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Brazil's unpredictable election took another twist Sunday, with leftist President Dilma Rousseff being forced into a runoff race as expected, but against a center-right challenger who only surged in the final week of the campaign.
Rousseff will face Aecio Neves in the Oct. 26 runoff vote, required as no single candidate won an outright majority. With 96 percent of the vote counted, the president had won 41 percent against Neves' 34 percent.
As surprising as Neves' rise was the fall from grace of another candidate, former environment minister Marina Silva, who took 21 percent of the vote. In late August, she held a double-digit lead over Rousseff in polls just two weeks after being thrust into the race when her Socialist Party's first candidate died in a plane crash.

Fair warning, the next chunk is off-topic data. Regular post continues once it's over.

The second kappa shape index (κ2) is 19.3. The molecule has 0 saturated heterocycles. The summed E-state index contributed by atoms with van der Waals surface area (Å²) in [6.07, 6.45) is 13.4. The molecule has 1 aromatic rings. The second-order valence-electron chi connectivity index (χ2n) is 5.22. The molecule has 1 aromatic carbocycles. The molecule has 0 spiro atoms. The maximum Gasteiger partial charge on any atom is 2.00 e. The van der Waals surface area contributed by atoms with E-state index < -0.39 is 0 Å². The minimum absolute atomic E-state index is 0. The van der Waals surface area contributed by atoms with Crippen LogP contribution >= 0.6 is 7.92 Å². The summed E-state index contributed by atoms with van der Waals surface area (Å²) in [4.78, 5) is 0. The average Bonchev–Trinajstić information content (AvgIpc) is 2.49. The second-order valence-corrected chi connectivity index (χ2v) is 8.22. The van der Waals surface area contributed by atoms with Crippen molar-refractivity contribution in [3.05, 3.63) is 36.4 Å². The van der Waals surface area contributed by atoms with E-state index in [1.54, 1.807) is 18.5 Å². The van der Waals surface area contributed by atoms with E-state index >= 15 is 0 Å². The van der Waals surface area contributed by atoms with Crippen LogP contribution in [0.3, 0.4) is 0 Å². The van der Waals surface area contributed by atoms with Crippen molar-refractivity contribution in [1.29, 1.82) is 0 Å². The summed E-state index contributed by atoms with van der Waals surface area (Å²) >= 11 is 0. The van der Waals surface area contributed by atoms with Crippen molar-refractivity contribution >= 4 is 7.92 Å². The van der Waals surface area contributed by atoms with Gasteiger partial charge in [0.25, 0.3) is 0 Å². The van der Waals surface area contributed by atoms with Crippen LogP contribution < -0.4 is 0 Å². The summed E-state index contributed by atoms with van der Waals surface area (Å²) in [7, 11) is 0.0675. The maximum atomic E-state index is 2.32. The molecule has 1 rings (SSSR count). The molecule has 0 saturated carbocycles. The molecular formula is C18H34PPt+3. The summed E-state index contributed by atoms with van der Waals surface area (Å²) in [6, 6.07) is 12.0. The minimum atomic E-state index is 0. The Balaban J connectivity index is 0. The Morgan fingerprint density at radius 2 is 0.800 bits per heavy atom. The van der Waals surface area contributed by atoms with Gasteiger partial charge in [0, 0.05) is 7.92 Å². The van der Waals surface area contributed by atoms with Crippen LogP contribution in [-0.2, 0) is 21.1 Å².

But over the past three weeks the powerful political machine of Rousseff's Workers' Party eviscerated Silva with what some analysts called the most negative and aggressive campaigning Brazil has seen since returning to democracy nearly 30 years ago.
Silva fell hard in polls and could never regain her footing or get her message out. The pro-business Neves, however, had the backing of the well-organized Social Democracy Party, which held the presidency from 1994 until 2002, a period when Brazil tamed its hyperinflation and turned its economy around.